Based on events from September 2017.

 

 

Categories: Canada, Travel, Uncategorized, USA | Tags: , | 4 Comments

Westward Ho

Regular readers of my blog know about my goal to visit the national parks. We bought an American Eagle Pass for $10 when Jim turned 62 which allows us entry into all national parks during his lifetime and we’re definitely getting our money’s worth! Each September we try to do a road trip within the U.S. coinciding with our wedding anniversary. In 2015, that road trip was to Utah because they have 5 national parks in close proximity to one another. While I thought we’d previously been to at least one, I couldn’t remember which one. It turned out we’d ducked into Zion National Park briefly, but we’ve now fixed that omission.

One of the great things about a road trip is stopping along the way. It’s not just about the destination. And one of the great things about retirement is we’re not hampered by a schedule. We can take as much time as we like.

Our first stop was the Strategic Air & Space Museum in Ashland, Nebraska. Well, actually our first stop was in DesMoines to see our kids as we drove through but other than our awesome sons and a decent breakfast while we had the oil changed in the car, there was nothing particularly noteworthy to report. Anyway, if you’re a fan of military aircraft and history, the SAS Museum is for you. I’m not especially fond of military aircraft but I do love history. Jim, on the other hand, is a big fan of this place. This was our third visit.

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Atlas ICBM in front of Strategic Air and Space Museum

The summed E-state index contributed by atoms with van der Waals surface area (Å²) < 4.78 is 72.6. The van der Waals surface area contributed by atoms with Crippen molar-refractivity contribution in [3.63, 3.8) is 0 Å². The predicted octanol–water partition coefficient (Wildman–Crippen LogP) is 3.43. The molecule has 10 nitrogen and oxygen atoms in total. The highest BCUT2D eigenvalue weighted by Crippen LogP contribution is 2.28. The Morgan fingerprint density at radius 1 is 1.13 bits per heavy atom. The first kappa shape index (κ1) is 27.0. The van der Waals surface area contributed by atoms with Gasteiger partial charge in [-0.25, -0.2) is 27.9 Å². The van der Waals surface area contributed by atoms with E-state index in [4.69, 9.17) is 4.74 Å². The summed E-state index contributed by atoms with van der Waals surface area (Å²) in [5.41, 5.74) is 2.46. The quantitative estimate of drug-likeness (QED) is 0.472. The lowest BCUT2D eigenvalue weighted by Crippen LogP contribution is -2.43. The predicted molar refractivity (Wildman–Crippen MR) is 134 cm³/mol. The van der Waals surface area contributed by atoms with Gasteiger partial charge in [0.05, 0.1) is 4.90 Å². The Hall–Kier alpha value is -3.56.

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View of Hangar A

My favorite was the Doolittle Tokyo Raiders exhibit. On April 18, 1942, a group of 80 volunteers led by Jimmy Doolittle took WW2 to Japan’s homeland for the first time on a daring mission to bomb Tokyo and other cities. The object was to show the Japanese they were not invulnerable after their attack on Pearl Harbor in December 1941. The successful mission raised American morale tremendously.

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B-25N “Mitchell” bomber like the ones flown in the Doolittle Raid on Tokyo

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Life magazine showing FDR pinning the Congressional Medal of Honor on General Jimmy Doolittle and photos of some of the 80 heroes from the bombing of Tokyo

The nose cone from a nuclear-tipped ICBM caught my eye because it looked like a pencil.  The U-2 plane like the one flown by the American spy, Gary Powers, also intrigued me having just seen the movie, Bridge of Spies, about swapping spies with the Soviets.

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Nose cone from nuclear-tipped ICBM

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U-2C “Dragon Lady”

I can’t tell you the maximum speed of the world’s fastest aircraft, the Blackbird, because it’s still classified, but the cruising speed is 1320 mph. Lockheed built just 32 of this craft  to replace the U-2 for high-altitude strategic reconnaissance, i.e., spying.